Sunday, 24 July 2011

Saving Private Ryan

When we think of Saving Private Ryan, the majority of us think of how Spielberg recreated the hell of the D-day landings. It ranks along with the greatest war scenes in film like those in Braveheart, Gladiator, and  the battles at Helm's Deep and Pelennor fields in the LOTR trilogy. Not only is the fighting on Normandy beach stomach-turning as well as captivating to watch, but a disturbing and horrific showing of the reality of war.

However, although this scene is out of this world incredible, and I could praise Spielberg all day for his work in it, I believe more credit should be given to the scene before the Normandy landings: the scene in the Normandy American Cemetery. As we watch this old man, clearly distressed, determinedly making his way to a place, which we do not know yet. His family follow behind as some sort of support. And then finally, as the old man stops to catch his breath, with a glimpse of the American flag waving in the wind, he starts walking again, slowly revealing one by one, those beautiful white marble graves. Pristinely kept, and stunning to behold, more and more of the graves appear. The camera pans upwards slightly so that we finally feel and see the sheer mass of graves there are in this cemetery. Stood side by side, immaculately presented, gleaming in the light- men who fought bravely on that unforgettable day are united together.

The great John Williams composed the score for this movie, and the music for this scene is one of my favourites. It begins with a very solemn and official trumpet, but then as the graves come into view, a weeping orchestra of strings bounds into action, swelling in a melancholy manor to reveal the breathtaking view of this overwhelming memorial. For me this is the genius of Spielberg- at it's most potent and yet it's most subtle. There are no special effects, fancy speeches, or odd camera movements.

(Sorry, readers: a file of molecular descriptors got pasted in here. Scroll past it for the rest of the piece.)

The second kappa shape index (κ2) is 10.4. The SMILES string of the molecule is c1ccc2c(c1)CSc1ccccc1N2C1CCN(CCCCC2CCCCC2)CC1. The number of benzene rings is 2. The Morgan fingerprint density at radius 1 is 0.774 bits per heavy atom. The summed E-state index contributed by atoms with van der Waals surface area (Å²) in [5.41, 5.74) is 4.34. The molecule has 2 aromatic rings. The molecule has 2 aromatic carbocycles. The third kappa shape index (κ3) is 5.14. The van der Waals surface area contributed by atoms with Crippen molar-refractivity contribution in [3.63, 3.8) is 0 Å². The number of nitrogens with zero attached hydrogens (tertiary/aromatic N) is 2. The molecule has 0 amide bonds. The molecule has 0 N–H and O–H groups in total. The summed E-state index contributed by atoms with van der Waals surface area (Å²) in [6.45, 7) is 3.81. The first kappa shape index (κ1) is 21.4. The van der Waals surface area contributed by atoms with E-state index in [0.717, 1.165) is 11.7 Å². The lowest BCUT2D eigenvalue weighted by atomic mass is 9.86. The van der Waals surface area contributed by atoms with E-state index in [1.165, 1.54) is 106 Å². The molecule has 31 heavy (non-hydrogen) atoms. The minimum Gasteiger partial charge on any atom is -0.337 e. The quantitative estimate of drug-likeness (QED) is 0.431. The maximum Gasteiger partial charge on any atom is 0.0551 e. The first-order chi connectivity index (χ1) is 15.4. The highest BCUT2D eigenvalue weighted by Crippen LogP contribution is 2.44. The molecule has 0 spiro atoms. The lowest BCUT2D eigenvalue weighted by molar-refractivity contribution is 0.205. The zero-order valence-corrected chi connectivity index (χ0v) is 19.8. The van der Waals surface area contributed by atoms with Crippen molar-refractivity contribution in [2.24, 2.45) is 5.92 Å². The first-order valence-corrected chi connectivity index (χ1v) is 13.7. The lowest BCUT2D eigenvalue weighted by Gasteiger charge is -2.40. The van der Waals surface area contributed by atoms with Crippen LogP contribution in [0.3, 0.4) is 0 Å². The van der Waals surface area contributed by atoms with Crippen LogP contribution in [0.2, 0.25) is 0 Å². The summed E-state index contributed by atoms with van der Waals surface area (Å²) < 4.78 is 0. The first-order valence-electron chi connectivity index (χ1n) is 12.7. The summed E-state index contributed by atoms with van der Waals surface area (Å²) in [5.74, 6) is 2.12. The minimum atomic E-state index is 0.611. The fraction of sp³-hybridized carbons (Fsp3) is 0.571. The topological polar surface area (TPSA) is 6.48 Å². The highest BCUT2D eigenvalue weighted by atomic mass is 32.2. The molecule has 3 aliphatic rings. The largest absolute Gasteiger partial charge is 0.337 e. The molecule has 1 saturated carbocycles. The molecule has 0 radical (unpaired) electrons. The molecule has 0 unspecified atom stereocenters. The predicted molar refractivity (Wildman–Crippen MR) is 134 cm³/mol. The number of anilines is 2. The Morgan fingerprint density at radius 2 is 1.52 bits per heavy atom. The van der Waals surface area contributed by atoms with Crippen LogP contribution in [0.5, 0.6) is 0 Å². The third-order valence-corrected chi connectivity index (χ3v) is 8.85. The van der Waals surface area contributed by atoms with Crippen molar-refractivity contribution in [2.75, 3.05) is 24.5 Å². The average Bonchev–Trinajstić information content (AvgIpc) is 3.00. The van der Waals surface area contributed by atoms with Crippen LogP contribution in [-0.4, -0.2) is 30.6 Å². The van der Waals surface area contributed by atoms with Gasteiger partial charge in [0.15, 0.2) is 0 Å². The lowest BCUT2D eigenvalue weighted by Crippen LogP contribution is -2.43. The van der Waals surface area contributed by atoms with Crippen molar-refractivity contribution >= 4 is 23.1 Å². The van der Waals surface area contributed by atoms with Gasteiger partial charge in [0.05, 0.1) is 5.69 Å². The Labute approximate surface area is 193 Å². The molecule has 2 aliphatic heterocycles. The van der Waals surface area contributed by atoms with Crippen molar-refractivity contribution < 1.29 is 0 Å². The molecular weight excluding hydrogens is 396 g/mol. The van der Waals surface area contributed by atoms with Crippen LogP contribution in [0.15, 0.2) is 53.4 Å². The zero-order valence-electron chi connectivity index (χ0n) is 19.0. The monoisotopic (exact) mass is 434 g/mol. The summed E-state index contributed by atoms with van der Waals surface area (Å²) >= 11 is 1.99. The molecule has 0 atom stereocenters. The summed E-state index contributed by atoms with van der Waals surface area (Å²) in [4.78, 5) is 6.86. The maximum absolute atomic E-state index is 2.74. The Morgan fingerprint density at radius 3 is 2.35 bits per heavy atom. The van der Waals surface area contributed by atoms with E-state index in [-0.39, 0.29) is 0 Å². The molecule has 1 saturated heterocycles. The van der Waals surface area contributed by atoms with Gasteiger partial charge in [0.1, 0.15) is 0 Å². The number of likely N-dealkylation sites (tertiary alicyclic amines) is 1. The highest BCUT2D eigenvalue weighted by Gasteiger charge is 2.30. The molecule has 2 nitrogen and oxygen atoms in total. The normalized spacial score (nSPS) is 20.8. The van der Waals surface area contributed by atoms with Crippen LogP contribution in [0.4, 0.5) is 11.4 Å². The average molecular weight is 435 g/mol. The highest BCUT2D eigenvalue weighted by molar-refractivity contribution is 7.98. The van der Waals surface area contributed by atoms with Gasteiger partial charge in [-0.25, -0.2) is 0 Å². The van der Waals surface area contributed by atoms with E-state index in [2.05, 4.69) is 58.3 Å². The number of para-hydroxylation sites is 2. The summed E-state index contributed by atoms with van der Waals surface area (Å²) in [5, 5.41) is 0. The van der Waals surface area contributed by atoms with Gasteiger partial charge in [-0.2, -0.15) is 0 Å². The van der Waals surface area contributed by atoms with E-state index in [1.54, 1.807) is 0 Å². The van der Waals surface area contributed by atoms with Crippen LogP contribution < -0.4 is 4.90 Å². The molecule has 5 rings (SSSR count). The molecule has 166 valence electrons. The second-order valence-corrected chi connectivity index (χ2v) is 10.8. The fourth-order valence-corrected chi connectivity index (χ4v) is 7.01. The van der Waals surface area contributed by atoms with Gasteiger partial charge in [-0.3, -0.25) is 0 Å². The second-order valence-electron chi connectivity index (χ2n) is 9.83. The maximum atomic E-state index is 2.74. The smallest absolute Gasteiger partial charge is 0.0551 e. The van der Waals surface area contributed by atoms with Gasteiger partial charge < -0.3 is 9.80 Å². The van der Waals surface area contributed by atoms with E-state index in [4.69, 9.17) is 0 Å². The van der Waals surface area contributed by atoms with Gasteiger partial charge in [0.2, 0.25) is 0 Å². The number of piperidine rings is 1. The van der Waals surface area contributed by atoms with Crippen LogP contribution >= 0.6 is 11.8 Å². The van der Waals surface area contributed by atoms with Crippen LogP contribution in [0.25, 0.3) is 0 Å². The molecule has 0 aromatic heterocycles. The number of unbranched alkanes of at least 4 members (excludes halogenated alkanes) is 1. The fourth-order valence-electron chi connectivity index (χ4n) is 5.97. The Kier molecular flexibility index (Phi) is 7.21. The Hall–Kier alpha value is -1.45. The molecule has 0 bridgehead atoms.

What is so touching about the scene also is the fact that Spielberg lays out in front of us all of the men who died for us. We are here today because of their bravery. The fact that they are a small fraction of the overall number of heroes who died fighting in wars is another emotional punch, and I don't know how anyone cannot be moved to tears by that image of endless gravestones.

I would like to think that Spielberg got his inspiration in this scene from Gone with the Wind, when Scarlett is looking for a doctor because she needs help, but as she looks around, the camera pans upwards higher and higher, revealing thousands of others needing help too, and ending with a shot of all the bodies and injured men, and their flag in the foreground. Both scenes show the atrocities caused by war, and the scale of death and pain it causes. But they also show the bravery and patriotism that all these men possessed and fought with.That scene from Gone with the Wind is extremely powerful, shocking and moving, and what Spielberg created in Saving Private Ryan was equally so.

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